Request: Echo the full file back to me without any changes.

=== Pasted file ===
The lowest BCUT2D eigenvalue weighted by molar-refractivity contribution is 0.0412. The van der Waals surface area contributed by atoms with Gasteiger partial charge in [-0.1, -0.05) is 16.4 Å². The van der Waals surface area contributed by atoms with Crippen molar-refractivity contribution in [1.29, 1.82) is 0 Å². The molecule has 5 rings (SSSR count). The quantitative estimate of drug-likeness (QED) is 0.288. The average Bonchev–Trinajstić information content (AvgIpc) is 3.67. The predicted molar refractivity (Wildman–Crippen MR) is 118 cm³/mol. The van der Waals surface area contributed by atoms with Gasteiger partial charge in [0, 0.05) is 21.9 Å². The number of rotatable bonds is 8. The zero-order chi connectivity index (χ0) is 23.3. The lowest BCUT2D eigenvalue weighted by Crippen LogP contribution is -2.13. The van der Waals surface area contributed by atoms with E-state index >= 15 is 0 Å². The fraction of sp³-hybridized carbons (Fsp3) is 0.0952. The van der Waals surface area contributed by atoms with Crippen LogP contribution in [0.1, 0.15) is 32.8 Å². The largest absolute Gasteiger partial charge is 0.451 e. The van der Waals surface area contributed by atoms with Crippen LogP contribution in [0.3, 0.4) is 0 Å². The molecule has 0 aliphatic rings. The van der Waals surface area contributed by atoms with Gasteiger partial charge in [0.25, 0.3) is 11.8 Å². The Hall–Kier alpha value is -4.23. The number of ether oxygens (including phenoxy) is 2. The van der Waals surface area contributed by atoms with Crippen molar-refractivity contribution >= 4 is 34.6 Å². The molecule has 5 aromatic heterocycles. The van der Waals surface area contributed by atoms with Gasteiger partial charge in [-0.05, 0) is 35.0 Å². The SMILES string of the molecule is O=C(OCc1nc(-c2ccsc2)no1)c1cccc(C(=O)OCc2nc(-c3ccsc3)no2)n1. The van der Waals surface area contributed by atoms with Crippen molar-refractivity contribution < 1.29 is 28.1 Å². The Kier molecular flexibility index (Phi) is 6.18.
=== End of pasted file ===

The lowest BCUT2D eigenvalue weighted by molar-refractivity contribution is 0.0412. The van der Waals surface area contributed by atoms with Gasteiger partial charge in [-0.1, -0.05) is 16.4 Å². The van der Waals surface area contributed by atoms with Crippen molar-refractivity contribution in [1.29, 1.82) is 0 Å². The molecule has 5 rings (SSSR count). The quantitative estimate of drug-likeness (QED) is 0.288. The average Bonchev–Trinajstić information content (AvgIpc) is 3.67. The predicted molar refractivity (Wildman–Crippen MR) is 118 cm³/mol. The van der Waals surface area contributed by atoms with Gasteiger partial charge in [0, 0.05) is 21.9 Å². The number of rotatable bonds is 8. The zero-order chi connectivity index (χ0) is 23.3. The lowest BCUT2D eigenvalue weighted by Crippen LogP contribution is -2.13. The van der Waals surface area contributed by atoms with E-state index >= 15 is 0 Å². The fraction of sp³-hybridized carbons (Fsp3) is 0.0952. The van der Waals surface area contributed by atoms with Crippen LogP contribution in [0.1, 0.15) is 32.8 Å². The largest absolute Gasteiger partial charge is 0.451 e. The van der Waals surface area contributed by atoms with Crippen LogP contribution in [0.3, 0.4) is 0 Å². The molecule has 0 aliphatic rings. The van der Waals surface area contributed by atoms with Gasteiger partial charge in [0.25, 0.3) is 11.8 Å². The Hall–Kier alpha value is -4.23. The number of ether oxygens (including phenoxy) is 2. The van der Waals surface area contributed by atoms with Crippen molar-refractivity contribution >= 4 is 34.6 Å². The molecule has 5 aromatic heterocycles. The van der Waals surface area contributed by atoms with Gasteiger partial charge in [-0.05, 0) is 35.0 Å². The SMILES string of the molecule is O=C(OCc1nc(-c2ccsc2)no1)c1cccc(C(=O)OCc2nc(-c3ccsc3)no2)n1. The van der Waals surface area contributed by atoms with Crippen molar-refractivity contribution < 1.29 is 28.1 Å². The Kier molecular flexibility index (Phi) is 6.18.